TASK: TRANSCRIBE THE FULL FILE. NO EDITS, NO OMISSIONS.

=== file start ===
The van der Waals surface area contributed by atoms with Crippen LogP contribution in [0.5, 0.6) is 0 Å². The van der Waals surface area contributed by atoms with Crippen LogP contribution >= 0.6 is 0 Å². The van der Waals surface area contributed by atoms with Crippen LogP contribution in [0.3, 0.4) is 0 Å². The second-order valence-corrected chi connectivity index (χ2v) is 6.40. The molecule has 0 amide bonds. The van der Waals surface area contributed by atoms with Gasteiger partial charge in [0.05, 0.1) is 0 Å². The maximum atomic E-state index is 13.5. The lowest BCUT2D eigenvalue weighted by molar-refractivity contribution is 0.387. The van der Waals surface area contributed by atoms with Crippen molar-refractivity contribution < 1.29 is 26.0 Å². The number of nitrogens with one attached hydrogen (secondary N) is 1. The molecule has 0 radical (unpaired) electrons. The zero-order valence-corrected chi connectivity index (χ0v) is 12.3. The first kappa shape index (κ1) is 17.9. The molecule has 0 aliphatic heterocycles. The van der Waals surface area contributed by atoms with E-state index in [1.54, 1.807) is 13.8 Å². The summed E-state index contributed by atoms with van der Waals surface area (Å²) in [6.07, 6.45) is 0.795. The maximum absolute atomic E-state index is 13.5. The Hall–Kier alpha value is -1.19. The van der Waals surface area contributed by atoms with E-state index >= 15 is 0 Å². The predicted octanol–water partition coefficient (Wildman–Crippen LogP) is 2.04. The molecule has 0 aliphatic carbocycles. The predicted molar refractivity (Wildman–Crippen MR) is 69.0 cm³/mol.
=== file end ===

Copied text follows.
The van der Waals surface area contributed by atoms with Crippen LogP contribution in [0.5, 0.6) is 0 Å². The van der Waals surface area contributed by atoms with Crippen LogP contribution >= 0.6 is 0 Å². The van der Waals surface area contributed by atoms with Crippen LogP contribution in [0.3, 0.4) is 0 Å². The second-order valence-corrected chi connectivity index (χ2v) is 6.40. The molecule has 0 amide bonds. The van der Waals surface area contributed by atoms with Gasteiger partial charge in [0.05, 0.1) is 0 Å². The maximum atomic E-state index is 13.5. The lowest BCUT2D eigenvalue weighted by molar-refractivity contribution is 0.387. The van der Waals surface area contributed by atoms with Crippen molar-refractivity contribution < 1.29 is 26.0 Å². The number of nitrogens with one attached hydrogen (secondary N) is 1. The molecule has 0 radical (unpaired) electrons. The zero-order valence-corrected chi connectivity index (χ0v) is 12.3. The first kappa shape index (κ1) is 17.9. The molecule has 0 aliphatic heterocycles. The van der Waals surface area contributed by atoms with E-state index in [1.54, 1.807) is 13.8 Å². The summed E-state index contributed by atoms with van der Waals surface area (Å²) in [6.07, 6.45) is 0.795. The maximum absolute atomic E-state index is 13.5. The Hall–Kier alpha value is -1.19. The van der Waals surface area contributed by atoms with E-state index >= 15 is 0 Å². The predicted octanol–water partition coefficient (Wildman–Crippen LogP) is 2.04. The molecule has 0 aliphatic carbocycles. The predicted molar refractivity (Wildman–Crippen MR) is 69.0 cm³/mol.